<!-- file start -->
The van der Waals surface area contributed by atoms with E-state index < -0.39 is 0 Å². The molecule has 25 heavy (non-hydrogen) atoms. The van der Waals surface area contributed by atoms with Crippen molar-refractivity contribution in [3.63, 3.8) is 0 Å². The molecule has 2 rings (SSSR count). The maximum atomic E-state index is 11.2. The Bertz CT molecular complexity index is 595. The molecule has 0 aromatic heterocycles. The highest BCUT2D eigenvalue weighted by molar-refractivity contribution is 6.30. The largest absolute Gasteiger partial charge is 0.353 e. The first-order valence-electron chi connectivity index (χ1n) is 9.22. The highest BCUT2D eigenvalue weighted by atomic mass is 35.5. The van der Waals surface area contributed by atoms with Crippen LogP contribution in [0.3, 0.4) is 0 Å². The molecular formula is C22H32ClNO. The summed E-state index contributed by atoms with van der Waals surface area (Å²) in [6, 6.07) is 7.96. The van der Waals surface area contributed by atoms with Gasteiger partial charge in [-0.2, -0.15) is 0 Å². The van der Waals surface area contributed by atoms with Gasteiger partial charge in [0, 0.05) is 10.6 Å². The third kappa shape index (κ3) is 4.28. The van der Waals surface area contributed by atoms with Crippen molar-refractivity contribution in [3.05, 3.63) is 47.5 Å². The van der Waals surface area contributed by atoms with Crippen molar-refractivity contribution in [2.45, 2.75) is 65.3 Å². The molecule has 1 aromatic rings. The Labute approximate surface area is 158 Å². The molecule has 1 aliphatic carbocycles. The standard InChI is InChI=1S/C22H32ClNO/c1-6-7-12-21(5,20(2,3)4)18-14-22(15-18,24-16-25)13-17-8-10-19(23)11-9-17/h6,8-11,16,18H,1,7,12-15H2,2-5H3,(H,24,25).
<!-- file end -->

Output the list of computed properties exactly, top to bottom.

The van der Waals surface area contributed by atoms with E-state index < -0.39 is 0 Å². The molecule has 25 heavy (non-hydrogen) atoms. The van der Waals surface area contributed by atoms with Crippen molar-refractivity contribution in [3.63, 3.8) is 0 Å². The molecule has 2 rings (SSSR count). The maximum atomic E-state index is 11.2. The Bertz CT molecular complexity index is 595. The molecule has 0 aromatic heterocycles. The highest BCUT2D eigenvalue weighted by molar-refractivity contribution is 6.30. The largest absolute Gasteiger partial charge is 0.353 e. The first-order valence-electron chi connectivity index (χ1n) is 9.22. The highest BCUT2D eigenvalue weighted by atomic mass is 35.5. The van der Waals surface area contributed by atoms with Crippen LogP contribution in [0.3, 0.4) is 0 Å². The molecular formula is C22H32ClNO. The summed E-state index contributed by atoms with van der Waals surface area (Å²) in [6, 6.07) is 7.96. The van der Waals surface area contributed by atoms with Gasteiger partial charge in [-0.2, -0.15) is 0 Å². The van der Waals surface area contributed by atoms with Gasteiger partial charge in [0, 0.05) is 10.6 Å². The third kappa shape index (κ3) is 4.28. The van der Waals surface area contributed by atoms with Crippen molar-refractivity contribution in [3.05, 3.63) is 47.5 Å². The van der Waals surface area contributed by atoms with Crippen molar-refractivity contribution in [2.45, 2.75) is 65.3 Å². The molecule has 1 aromatic rings. The Labute approximate surface area is 158 Å². The molecule has 1 aliphatic carbocycles. The standard InChI is InChI=1S/C22H32ClNO/c1-6-7-12-21(5,20(2,3)4)18-14-22(15-18,24-16-25)13-17-8-10-19(23)11-9-17/h6,8-11,16,18H,1,7,12-15H2,2-5H3,(H,24,25).